Nepal requests US to add products to trade preference programmeThe government has formally requested the US to add more products to the Nepal-specific trade preference programme which provides duty-free access to a range of Nepali goods, such as carpets, bags, headgear, shawls and scarves, to the American market.
The government has formally requested the US to add more products to the Nepal-specific trade preference programme which provides duty-free access to a range of Nepali goods, such as carpets, bags, headgear, shawls and scarves, to the American market.
The request was made during the third meeting of the Nepal-US Trade and Investment Framework Agreement (Tifa) Council held in Kathmandu on Thursday.
“We have taken note of the request. We will convey the message to the US Congress, which is authorised to make amendments to the programme,” Mark Linscott, assistant US Trade Representative, who is in Kathmandu to take part in the Tifa Council talks, told the Post on the sidelines of an event called MaxTradeUSA.
The event was organised on Friday by the US Embassy in Kathmandu, in association with the Ministry of Commerce and the Federation of Nepalese Chambers of Commerce and Industry, to disseminate information on the new duty-free programme.
The duty-free programme, specially designed for Nepal, came into effect on December 15, 2016 following introduction of the US Trade Facilitation and Trade Enforcement Act by former US President Barack Obama. The Act was introduced to support Nepal’s economic recovery in the aftermath of devastating 2015 earthquakes.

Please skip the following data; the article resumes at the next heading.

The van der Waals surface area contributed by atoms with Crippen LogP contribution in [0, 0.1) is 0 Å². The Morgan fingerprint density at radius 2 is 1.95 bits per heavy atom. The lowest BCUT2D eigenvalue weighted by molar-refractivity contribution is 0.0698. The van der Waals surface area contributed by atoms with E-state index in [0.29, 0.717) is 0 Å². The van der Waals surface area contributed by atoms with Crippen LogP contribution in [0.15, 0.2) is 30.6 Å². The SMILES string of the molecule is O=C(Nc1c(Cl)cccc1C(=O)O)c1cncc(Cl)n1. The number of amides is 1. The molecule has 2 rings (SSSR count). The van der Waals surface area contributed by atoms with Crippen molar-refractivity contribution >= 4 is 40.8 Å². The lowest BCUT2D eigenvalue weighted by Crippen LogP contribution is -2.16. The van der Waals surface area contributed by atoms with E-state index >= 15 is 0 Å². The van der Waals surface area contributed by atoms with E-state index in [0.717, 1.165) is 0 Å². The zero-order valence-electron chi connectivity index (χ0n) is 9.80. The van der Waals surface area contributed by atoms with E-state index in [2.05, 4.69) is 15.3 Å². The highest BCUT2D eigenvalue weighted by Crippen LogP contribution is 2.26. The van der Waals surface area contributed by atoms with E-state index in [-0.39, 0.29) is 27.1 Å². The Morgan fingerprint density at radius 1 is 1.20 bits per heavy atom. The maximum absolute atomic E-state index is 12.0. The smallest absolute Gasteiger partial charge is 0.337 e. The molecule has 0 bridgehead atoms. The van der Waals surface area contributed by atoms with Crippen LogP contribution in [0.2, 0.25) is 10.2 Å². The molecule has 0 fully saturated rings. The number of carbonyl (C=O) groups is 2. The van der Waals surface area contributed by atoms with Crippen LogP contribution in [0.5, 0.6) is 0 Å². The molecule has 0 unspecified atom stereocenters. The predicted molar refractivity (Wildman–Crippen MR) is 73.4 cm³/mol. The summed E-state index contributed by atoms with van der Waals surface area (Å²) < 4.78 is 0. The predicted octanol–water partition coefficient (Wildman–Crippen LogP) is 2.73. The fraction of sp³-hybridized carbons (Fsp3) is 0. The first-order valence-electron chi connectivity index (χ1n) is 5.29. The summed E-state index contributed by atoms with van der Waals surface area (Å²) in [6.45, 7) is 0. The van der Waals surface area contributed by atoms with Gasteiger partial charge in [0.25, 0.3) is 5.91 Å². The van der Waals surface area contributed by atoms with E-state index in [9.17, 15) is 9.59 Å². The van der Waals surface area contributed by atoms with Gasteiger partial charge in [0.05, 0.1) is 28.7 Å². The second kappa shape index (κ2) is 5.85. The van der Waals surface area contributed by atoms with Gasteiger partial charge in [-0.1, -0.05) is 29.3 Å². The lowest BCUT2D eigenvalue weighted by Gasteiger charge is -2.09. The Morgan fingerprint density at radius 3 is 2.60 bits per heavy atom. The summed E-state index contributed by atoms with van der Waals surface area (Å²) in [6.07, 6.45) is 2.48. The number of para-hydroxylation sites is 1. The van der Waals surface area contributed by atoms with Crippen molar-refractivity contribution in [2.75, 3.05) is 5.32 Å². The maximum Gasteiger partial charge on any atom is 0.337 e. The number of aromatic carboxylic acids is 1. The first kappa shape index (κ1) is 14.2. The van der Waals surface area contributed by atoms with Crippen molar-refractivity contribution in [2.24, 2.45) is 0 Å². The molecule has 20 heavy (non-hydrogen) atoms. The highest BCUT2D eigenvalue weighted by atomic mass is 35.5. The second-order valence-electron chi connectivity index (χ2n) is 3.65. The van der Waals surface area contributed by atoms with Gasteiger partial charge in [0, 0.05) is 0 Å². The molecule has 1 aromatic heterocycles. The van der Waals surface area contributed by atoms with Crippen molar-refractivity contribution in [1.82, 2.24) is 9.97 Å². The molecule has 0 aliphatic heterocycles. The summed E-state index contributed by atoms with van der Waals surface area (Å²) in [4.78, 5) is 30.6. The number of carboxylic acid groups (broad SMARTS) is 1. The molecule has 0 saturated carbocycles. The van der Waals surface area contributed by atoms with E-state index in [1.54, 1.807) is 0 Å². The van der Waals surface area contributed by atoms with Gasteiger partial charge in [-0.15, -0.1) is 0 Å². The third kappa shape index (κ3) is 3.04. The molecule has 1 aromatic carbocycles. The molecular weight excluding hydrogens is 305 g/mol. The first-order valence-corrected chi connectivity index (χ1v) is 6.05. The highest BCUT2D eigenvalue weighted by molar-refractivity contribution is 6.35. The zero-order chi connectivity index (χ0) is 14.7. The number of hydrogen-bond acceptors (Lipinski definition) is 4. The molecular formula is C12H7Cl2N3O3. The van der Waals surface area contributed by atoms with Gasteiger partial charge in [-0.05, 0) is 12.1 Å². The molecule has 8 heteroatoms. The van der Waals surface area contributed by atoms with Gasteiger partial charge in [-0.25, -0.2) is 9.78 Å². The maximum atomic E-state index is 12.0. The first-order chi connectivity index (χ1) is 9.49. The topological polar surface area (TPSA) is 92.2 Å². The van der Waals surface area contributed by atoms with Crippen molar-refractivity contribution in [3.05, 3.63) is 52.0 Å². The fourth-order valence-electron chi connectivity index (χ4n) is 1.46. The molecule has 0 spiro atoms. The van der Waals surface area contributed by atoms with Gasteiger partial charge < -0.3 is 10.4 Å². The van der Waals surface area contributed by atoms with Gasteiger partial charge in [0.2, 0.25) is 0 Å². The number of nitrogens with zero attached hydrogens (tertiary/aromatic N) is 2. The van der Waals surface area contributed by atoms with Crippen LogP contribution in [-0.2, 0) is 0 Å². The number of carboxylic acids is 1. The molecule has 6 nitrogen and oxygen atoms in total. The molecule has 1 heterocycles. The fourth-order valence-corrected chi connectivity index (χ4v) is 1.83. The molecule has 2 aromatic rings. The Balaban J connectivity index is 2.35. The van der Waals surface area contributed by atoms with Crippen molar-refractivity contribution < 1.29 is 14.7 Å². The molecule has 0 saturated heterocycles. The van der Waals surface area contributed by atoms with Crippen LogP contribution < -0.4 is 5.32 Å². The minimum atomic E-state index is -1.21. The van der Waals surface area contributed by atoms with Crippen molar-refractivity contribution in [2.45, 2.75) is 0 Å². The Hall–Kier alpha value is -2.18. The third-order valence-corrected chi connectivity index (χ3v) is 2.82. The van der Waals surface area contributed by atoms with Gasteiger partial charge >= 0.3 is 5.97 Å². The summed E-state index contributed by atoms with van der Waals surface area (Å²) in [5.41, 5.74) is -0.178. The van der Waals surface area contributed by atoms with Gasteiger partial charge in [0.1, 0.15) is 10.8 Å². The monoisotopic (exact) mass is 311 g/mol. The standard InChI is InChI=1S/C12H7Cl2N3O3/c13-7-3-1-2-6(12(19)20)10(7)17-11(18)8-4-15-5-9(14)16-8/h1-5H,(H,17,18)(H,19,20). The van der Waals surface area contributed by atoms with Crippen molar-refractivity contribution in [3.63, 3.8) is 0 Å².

Under the programme, Nepali products covered by 77 Harmonised Tariff Schedule are granted duty-free entry into the US till December 31, 2025.
This means goods like carpets and rugs, shawls, scarves, luggage articles, handbags, pocket goods, such as wallets, travel bags and other containers, headbands, blankets, hats, and gloves, which previously used to be subject to tariffs ranging from 5 percent to over 20 percent can now enter the US market at zero tariff.
However, such goods must be grown, produced, or manufactured in Nepal, with the cost of the Nepali materials plus the cost of processing standing at at least 35 percent of the product’s sales price.
“Made in Nepal is considered as an exotic brand in the US.... and holds special allure. We hope the products covered by the programme will carry that [reputation] forward,” US Ambassador to Nepal Alaina Teplitz said.
Although Nepalis have hailed the US government for introducing the Nepal-specific trade preference programme, many have said the list incorporates goods that are rarely exported to the US and has avoided items like readymade garments that make up a big chunk of Nepali exports to the world’s largest economy.
Exports of products covered by the programme, for example, stood at $6.8 million in 2016. In other words, these goods made up only 7.6 percent of the total exports of $89 million in that year.
Nepal has asked the US government to add more products to the list because of this reason.
However, the introduction of the new programme does not mean Nepali exporters will be barred from tapping another duty-free scheme called Generalised System of Preferences, or GSP, designed by the US government for developing countries.
“But the US importer must claim for either the Nepal trade preference programme or GSP duty-free treatment,” Linscott said.